If they're not healed, they are getting well.
If they aren't whole, they at least no longer waste scoring chances by the gross.
The Cardinals showed Tuesday night that if they spent the season's first half as being dangerous to themselves, they now increasingly are a threat to the rest of the National League. A 7-1 smothering of the Philadelphia Phillies, before 38,712 at Busch Stadium, exposed the two-time defending NL champion as the scuffling team and the Cardinals as one to be feared.
For a second straight start, Chris Carpenter (11-3) exhibited improved command while zooming through five innings in 44 pitches and six innings in 58. And for a second consecutive Carpenter start, the Cardinals took control early and didn't let go as the Phillies' ancient lefthander, Jamie Moyer, left because of a strained elbow after one inning.
The Cardinals ran their season-best win streak to seven games and climbed 12 games above .500 (53-41) for the first time this summer. Justly branded underachievers during a listless first half, this team has taken less time to reach its current position than last year's 91-win model, which didn't reach plus-12 until Aug. 10.
"It can be contagious and it sure seems like it's gotten contagious," offered shortstop Brendan Ryan. "We know in the first half we never played our ‘A' game. We'd like to find out what our ceiling is."
A day after battering the third-place Phillies (48-45) with four home runs, the Redbirds constructed their offense Tuesday with center fielder Randy Winn's two-run homer in the third inning and left fielder Matt Holliday's fifth-inning three-jack against reliever Danys Baez. The Cards have managed a .316 average and 37 runs during a 6-0 home stand. They have replaced a hack-and-slash attack with a more disciplined approach.
"It's always looked like a dominant lineup," said second baseman Aaron Miles, who contributed two hits to raise his average to .341. "Look at the names. Then you couple that with the pitching this team has and even some of the guys who are hurt, it shouldn't be surprising we can roll wins off like this."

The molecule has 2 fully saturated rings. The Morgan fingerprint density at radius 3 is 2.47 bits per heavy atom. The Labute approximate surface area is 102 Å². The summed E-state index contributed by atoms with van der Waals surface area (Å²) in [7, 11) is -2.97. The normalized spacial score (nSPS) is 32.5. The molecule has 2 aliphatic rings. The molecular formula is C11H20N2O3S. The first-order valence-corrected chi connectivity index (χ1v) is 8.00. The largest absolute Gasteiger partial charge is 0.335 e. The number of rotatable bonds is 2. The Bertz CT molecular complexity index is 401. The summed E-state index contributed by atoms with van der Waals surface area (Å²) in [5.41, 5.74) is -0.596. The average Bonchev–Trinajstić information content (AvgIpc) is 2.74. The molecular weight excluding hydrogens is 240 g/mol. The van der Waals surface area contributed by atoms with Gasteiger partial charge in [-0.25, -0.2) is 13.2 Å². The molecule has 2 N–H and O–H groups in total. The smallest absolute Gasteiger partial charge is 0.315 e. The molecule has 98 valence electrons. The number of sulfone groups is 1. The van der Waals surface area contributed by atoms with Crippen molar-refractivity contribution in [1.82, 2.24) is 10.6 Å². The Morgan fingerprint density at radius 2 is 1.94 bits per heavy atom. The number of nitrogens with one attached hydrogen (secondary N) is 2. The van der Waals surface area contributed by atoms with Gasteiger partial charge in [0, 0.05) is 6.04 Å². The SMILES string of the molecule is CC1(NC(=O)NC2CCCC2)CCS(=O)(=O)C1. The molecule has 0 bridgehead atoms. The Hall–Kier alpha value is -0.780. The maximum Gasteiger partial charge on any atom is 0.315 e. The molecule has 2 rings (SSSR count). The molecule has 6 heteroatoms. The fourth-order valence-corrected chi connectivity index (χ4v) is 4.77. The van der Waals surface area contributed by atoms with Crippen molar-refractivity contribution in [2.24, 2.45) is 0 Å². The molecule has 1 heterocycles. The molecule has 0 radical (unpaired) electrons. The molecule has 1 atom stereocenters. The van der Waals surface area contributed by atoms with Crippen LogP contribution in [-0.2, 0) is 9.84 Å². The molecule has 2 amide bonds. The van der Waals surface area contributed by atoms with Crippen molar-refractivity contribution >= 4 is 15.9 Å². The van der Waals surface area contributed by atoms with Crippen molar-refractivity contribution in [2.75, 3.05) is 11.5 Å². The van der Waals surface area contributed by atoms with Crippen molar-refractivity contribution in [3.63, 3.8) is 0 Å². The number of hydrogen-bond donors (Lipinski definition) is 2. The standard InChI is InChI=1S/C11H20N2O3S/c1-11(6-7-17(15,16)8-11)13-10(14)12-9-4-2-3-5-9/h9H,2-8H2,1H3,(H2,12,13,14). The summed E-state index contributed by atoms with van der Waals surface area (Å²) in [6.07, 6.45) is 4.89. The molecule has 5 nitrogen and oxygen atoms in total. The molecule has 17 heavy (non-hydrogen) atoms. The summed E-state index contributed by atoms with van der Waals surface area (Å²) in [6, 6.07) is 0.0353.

The Cardinals have won seven in a row at home and improved to 33-15 there this season. Potentially even more important, what resembled a stop-and-start lineup has achieved rhythm. The win streak is the team's longest since a seven-game tear in July 2006.
"When your pitching has performed like it has, we can run off some wins,'' Holliday said. "If we keep hitting the ball like we've been hitting we should have a pretty good record in the second half."
The manager no longer speaks about inconsistent at-bats up and down the lineup. Rather, he urges a continuation of what he has seen the last week.
"We've got a little confidence going. Now when you start playing better, the No. 1 quality you need is to remain relentless every day. It's really a fine edge," manager Tony La Russa said. "When you get on the right side of that edge you've just got to stay relentless.
"When the ball is in the strike zone we have a talented bunch of hitters," La Russa added. "If we're aggressive out of the strike zone it's harder to center it. We've been doing better at that. We've got to keep doing better."
Carpenter sees things coming together.
"We're playing well; we're playing hard," he said. "I think we're doing the same things we've been doing all year. Balls are starting to fall and we're continuing to pitch well. Our bullpen has done a great job."
First baseman Albert Pujols and Holliday now resemble the league's most dangerous wrecking crew. Since June 18, Holliday leads the league with 11 home runs and 31 RBIs.
"I feel good. I feel like I'm able to keep my timing day to day," Holliday said.
Winn, starting in place of Colby Rasmus, in the eighth inning contributed his third RBI. He has resurrected his standing with an eight-for-16 rush including four extra-base hits and seven RBIs in his last six games.
"He's really done a good job since he got here," La Russa said. "He's done some dramatic things lately.''
Third baseman Felipe Lopez managed three hits as every spot in the order hit safely. Carpenter provided a near carbon of his previous start while voicing satisfaction for the first time this season about his delivery.
Carpenter entered Tuesday with a 5.73 ERA in eight career starts against the Phillies. Relying heavily on a sinking fastball, he needed only 90 pitches to work eight innings five days after using 101 pitches to clear eight innings against the Los Angeles Dodgers. He has surrendered nine hits and one walk in his last two starts. His mechanics in check, Carpenter no longer answers to suggestions that he is pitching hurt.
"My delivery was better tonight," Carpenter said. "I'm going to continue working on it between starts and try to get better again."
La Russa said, "Even when he's not in his groove it's real good. But he's getting sharper. He made a lot of good pitches against a good lineup."
The Phillies, in contrast, went through six pitchers while managing only isolated threats against Carpenter. Defensive hijinks in the third inning helped create a first-and-third situation with one out before Carpenter induced a double play.
The Phillies didn't break through until trailing 6-0. That's when right fielder Jayson Werth and center fielder Shane Victorino had back-to-back doubles to spoil Carpenter's run at his first shutout this season.
Dennys Reyes and Fernando Salas worked a scoreless ninth inning.
The Cardinals managed at least one baserunner in every inning and at least two in six innings. They increased their lead to 3-0 following catcher Yadier Molina's double to lead off the fourth inning. A wild pitch scored him.